UFC fighters being robbed of their fair share

Bobby Curran
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Friday - February 06, 2009
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Hawaii’s MMA fans were sorely disappointed last Saturday when Hilo’s B.J. Penn was dismantled by Canada’s Georges St. Pierre in a UFC title bout. Billed by UFC president Dana White as “our biggest event ever,” the fight drew roughly 17,000 fans and a huge pay per view audience. A conservative estimate of the fight’s revenue would be north of $40 million.

According to published reports, the two fighters received a total of $525,000, leaving $39,475,000 for the organizers. The gold standard for the revenue split in other professional sports is 60 percent for athletes, 40 percent for owners. This is the standard in professional football and baseball, which are both governed by collective bargaining agreements.

There is no CBA in UFC bouts. As best as I can tell, the revenue divide in the UFC is more like 1 percent athletes, 99 percent owners. In other fields of endeavor, this would get the owners investigated and possibly indicted. B.J Penn received $125,000 for losing the fight. Using the standard formula, he was robbed of approximately $11.875 million in this fight alone. Consider that the De La Hoya-Pacquiao disbursement is estimated to be around $48 million combined.

The problem is that UFC has hooked up many fighters to multiple fight deals for small money, and they have no real competition. When questioned, Dana White says he’s pulled these athletes out of the gutter, and they’re better off than they would be otherwise. But that’s a poor argument. Most of the best athletes in every sport have come from impoverished backgrounds. Secondly, he states that he could find an unlimited supply of fighters who’d happily compete for $1,000. Sure, but I’ve seen some of these amateur fights, and they are horrible. No skills and no stamina, and nothing anyone would shell out $59.95 for on PPV. Until some real competition arrives, or perhaps a fighter like Fedor Emelianenko can surge to a Tiger-like popularity, will the UFC chokehold be broken. It will inevitably happen, but too late for those who have challenged the UFC like Fedor and Tito Ortiz.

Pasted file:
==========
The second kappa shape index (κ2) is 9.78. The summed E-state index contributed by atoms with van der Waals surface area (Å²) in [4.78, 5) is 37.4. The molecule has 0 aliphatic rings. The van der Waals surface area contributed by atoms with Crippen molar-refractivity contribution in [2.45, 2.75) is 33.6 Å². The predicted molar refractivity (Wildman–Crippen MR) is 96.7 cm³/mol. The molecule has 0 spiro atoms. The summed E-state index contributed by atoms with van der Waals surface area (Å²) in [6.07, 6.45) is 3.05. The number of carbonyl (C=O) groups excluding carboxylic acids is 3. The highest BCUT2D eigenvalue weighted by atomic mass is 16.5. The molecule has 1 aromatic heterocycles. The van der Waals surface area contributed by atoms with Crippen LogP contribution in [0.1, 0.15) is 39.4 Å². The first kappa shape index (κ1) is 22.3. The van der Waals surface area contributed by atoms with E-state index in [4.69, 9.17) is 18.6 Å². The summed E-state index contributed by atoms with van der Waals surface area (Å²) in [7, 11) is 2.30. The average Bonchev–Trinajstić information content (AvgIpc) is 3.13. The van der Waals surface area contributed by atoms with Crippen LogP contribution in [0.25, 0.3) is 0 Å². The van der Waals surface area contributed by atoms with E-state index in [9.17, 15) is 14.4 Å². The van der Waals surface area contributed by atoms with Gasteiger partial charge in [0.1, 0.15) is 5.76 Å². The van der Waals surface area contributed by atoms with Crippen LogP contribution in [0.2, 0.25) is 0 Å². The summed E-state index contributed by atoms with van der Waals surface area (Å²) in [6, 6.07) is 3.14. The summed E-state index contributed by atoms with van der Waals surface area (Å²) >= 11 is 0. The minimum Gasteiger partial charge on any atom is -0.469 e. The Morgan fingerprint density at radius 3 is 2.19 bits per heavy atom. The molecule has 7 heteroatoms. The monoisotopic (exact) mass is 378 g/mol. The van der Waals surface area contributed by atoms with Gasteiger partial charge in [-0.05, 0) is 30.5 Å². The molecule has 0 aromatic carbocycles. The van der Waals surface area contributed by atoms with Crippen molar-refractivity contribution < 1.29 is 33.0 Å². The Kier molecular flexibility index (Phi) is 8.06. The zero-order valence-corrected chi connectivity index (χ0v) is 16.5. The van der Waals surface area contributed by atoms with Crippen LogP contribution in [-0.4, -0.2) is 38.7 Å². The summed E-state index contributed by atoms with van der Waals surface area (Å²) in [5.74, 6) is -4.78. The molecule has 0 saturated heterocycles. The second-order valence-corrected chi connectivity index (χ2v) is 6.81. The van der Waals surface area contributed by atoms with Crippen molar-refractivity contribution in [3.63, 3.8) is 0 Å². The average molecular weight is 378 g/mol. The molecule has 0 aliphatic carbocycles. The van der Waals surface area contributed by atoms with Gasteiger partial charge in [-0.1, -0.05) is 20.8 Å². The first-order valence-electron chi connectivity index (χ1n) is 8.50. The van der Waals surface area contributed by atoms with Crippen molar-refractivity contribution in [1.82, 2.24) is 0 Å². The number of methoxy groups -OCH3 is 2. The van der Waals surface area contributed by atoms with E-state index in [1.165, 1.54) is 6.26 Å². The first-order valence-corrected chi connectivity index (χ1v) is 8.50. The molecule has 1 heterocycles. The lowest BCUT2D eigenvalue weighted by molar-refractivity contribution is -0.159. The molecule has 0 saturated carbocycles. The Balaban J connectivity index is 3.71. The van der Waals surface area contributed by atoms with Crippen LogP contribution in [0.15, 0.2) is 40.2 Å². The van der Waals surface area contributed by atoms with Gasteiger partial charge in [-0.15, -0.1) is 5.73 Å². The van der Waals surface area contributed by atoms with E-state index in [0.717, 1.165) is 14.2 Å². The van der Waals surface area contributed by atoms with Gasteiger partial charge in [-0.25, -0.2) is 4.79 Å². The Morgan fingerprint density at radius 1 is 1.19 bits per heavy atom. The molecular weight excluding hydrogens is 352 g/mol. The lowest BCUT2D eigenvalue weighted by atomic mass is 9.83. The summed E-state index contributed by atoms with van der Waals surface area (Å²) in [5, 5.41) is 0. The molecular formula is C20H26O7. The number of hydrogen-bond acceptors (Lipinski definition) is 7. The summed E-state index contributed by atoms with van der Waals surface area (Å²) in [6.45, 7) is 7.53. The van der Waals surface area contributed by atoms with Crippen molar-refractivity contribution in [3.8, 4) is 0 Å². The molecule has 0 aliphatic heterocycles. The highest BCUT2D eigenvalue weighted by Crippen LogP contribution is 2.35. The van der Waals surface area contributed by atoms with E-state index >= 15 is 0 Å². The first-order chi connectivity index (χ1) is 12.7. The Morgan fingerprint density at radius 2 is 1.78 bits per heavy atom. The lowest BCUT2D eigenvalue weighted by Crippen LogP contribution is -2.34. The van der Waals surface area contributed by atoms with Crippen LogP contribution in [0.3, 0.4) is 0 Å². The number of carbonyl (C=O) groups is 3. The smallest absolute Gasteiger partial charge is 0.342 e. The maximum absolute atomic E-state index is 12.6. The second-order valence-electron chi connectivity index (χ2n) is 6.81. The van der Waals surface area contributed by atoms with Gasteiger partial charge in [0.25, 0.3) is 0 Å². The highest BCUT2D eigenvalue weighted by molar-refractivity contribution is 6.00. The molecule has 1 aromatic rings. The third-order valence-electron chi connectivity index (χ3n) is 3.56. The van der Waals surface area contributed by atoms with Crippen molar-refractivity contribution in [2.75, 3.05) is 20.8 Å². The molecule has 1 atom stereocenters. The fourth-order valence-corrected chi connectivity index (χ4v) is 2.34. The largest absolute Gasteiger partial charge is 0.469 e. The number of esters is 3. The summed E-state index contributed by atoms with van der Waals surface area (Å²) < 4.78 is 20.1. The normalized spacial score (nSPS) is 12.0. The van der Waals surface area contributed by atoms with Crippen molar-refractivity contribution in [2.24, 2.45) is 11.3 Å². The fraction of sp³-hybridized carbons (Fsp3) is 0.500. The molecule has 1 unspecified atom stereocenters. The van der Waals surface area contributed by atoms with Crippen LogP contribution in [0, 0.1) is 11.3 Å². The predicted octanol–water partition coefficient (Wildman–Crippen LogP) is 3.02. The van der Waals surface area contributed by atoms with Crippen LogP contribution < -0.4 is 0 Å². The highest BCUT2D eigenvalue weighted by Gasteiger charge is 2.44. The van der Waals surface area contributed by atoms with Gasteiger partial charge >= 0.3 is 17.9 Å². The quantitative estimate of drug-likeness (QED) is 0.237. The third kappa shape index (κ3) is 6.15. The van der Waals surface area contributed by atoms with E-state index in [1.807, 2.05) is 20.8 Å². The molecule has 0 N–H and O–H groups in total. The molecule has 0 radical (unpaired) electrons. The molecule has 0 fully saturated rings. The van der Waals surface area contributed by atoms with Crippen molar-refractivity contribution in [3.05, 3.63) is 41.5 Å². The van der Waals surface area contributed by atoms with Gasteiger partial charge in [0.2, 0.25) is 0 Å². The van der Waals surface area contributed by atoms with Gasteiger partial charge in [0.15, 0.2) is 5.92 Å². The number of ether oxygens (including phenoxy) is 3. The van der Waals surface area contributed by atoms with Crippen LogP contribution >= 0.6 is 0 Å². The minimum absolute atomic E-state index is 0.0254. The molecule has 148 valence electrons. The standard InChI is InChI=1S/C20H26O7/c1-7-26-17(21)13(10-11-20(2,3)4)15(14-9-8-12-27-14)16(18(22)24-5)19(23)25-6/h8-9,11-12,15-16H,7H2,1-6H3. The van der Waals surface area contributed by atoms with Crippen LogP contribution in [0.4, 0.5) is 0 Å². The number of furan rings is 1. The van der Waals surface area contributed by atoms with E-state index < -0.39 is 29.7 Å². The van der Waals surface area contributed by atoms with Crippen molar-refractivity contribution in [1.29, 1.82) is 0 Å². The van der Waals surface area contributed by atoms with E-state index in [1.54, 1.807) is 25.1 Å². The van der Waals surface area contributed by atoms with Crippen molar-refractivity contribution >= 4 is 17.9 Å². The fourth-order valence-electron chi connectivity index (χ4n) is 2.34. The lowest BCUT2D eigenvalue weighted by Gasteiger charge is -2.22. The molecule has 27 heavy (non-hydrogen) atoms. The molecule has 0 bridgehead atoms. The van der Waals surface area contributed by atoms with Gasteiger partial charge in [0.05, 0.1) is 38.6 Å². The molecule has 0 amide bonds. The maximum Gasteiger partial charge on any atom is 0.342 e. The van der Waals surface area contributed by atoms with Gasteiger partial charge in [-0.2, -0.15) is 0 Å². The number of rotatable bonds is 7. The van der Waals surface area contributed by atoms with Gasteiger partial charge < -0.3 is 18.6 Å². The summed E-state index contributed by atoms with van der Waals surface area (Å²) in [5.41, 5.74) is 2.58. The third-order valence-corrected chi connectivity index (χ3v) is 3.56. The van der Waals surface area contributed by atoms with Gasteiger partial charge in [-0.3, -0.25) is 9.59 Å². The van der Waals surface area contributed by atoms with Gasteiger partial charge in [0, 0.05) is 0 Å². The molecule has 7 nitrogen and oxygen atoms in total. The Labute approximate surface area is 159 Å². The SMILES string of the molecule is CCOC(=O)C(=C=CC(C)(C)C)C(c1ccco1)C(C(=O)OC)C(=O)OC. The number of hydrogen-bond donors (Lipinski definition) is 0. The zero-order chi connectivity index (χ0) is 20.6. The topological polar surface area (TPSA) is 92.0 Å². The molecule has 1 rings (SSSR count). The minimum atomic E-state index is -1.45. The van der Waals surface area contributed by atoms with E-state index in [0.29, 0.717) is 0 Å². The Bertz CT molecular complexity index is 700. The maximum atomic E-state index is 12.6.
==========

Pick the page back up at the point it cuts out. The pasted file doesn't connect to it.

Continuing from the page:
* Another Super Bowl come and gone, and the game itself was again better than the commercials. The contest was fairly ordinary for three-plus quarters, excepting James Harrison’s 100-yard interception return for a touch-down at the end of the half. But the fourth quarter fireworks puts Super Bowl 43 into the upper tier. In the case of Kurt Warner, his final drive culminating in a touchdown that gave the Cardinals the lead with 2:40 remaining cements his credentials as a likely member of the Hall of Fame. And Larry Fitzgerald proved once again that he’s one of the NFL’s best.

On the Pittsburgh side, Ben Roethlisberger simply did what he’s been doing for his five years in the league: making plays and winning games. Roethlisberger does not have the numbers of some of his peers, but he does have 18 fourth-quarter comeback wins. His passes to Santonio Holmes were vintage Big Ben - under pressure, uncannily accurate, the first one dropped, the second one the game winner. He seems a remarkable representative of the city of Pittsburgh: tough, crusty and not at all pretty, but still standing proud and unfazed.

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